Don't Fence Me Out

My father was a writer, too, and when I was digging into a box of his family research and notes for his book The Collinsworth-Craddock Feud, I noticed some short stories that were typed up separately from the book. Here's one of them.

by Kimbrough Dunlap

James Alexander Cox married (great grandmother of the author) Susan Jane Craddock's older sister, Margaret Collinsworth, in 1850, and they had eleven children, seven reaching adulthood, before she died in 1876. Over the next 24 years Jim Cox remarried and buried three additional wives, before he married Gussie Hess in 1900. By that time, Jim had raised his children plus five grandchildren, and he was 71 years old. Gussie was an old maid at 61, and it was her first marriage. She was the daughter of J.A.W. Hess, Sheriff of Gibson County for three terms prior to the Civil War, and the older sister of Sue and Willie Hess, who married the Dunlap brothers, W.N.L. and Winchester M. Dunlap.

Gussie was a plump but jolly lady that the Hess and Dunlap families never expected to see married, so when she and the elderly Jim Cox did marry, quite a few jokes and a lot of happiness spread throughout the families and community.

Gussie enjoyed taking care of Jim and entertaining his children and grandchildren over the next four years, before tragedy struck the Cox household again. Jim was sitting in his buggy after drinking a little one day in the early fall of 1904, and he was engaged in a conversation with his nephew, Bob Craddock. Jim made an insulting remark that caused Bob's temper to flare, and he jerked the old man out of the buggy and hit him, breaking his jaw and collarbone. A few weeks later, Jim died on November 11, 1904. Nothing was said much publicly at the time, nor two years later, when Bob Craddock killed Andrew Collinsworth on the Collinsworth Levee and lit the fuse of the smoldering Collinsworth-Craddock feud, but it is safe to say the manner in which Jim Cox died was not totally forgotten.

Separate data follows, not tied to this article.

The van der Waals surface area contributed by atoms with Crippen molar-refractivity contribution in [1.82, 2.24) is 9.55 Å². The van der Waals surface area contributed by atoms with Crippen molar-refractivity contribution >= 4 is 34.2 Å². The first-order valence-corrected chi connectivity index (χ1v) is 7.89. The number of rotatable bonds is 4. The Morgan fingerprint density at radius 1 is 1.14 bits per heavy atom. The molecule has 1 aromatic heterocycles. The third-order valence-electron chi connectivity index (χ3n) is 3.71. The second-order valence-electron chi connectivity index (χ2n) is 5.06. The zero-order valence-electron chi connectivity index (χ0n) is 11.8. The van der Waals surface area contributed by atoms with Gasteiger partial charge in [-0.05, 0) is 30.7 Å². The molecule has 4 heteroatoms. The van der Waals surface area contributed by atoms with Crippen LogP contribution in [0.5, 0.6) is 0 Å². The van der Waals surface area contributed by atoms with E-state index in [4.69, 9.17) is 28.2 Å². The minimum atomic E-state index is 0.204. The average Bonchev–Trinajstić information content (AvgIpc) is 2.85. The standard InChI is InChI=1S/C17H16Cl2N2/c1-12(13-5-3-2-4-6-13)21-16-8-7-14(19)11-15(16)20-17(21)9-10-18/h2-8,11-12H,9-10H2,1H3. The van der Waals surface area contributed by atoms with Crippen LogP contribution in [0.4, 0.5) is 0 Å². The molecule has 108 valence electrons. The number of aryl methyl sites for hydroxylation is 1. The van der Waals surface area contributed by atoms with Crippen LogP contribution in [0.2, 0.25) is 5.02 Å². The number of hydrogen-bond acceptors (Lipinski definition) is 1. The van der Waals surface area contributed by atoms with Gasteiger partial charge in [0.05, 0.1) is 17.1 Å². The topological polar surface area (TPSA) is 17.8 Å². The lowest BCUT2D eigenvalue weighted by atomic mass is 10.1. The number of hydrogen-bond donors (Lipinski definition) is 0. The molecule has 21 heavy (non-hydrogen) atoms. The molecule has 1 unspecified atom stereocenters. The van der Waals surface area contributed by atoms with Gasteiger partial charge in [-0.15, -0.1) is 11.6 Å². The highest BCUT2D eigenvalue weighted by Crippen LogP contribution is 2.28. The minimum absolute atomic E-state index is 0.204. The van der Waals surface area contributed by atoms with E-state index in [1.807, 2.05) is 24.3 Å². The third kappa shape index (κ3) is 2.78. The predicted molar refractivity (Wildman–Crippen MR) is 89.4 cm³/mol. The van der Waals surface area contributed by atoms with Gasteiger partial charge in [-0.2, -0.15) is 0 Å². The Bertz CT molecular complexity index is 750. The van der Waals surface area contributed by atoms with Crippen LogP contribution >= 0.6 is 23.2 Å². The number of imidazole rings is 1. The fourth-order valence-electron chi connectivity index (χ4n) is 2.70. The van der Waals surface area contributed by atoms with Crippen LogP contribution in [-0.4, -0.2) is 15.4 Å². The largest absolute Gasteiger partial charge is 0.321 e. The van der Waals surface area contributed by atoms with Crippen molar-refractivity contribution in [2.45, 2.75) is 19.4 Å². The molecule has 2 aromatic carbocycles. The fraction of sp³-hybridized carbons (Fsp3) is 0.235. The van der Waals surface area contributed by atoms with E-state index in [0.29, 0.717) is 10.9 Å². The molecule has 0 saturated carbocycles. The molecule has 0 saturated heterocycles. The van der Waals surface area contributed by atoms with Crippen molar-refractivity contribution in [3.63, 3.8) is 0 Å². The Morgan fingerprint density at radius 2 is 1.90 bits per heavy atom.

At the time he died, two of Jim's wives were buried at the Collinsworth cemetery, and the other two wives were buried at the Cox's Chapel Church of Christ. Gussie made an honorable decision to bury her husband beside the two wives at the Cox's Chapel Cemetery.

Some time later Gussie had an iron fence placed around Jim's grave, so that the south side of the fence ran between Jim's grave and the grave of his third wife, Penina. When Gussie died in 1921, her instructions were carried out, and she was buried inside the iron fence with Jim, which effectively fenced out the other wives. The fence still remains today that fences Gussie inside for eternity with her one and only husband.

Note from the editor, Sally Hendrick, daughter of the author. My father hinted above that this killing was the first spark of the Collinsworth-Craddock feud. The first killing (Bob Craddock to Jim Cox - married to Margaret Collinsworth) may have been considered not on purpose, an accident. He was family by marriage after all. But when it happened again, and Bob Craddock killed Sheriff A.J. Collinsworth, they couldn't let it slide, hence igniting the years-long feud.

Sally is patching together the pieces of her father's book called The Collinsworth-Craddock Feud by Kimbrough Dunlap. It will be published soon on Amazon.


What you don't know about Jim Crow

by Sally Hendrick

Two little girls in rural West Tennessee are best friends but only in secret. Separated by a cotton field, their lives couldn't be any more different. Sudie's and Mabie's friendship, beautiful yet tragic, leaves a mark for generations to come.

Sally takes you on a journey back in time to the early 1900's Jim Crow South, as she imagines what life was like for her grandmother, Sudie, weaving together memories from her own childhood and stories from her family, even the black women who raised her.

Coming someday soon. Please enjoy this chapter for now.

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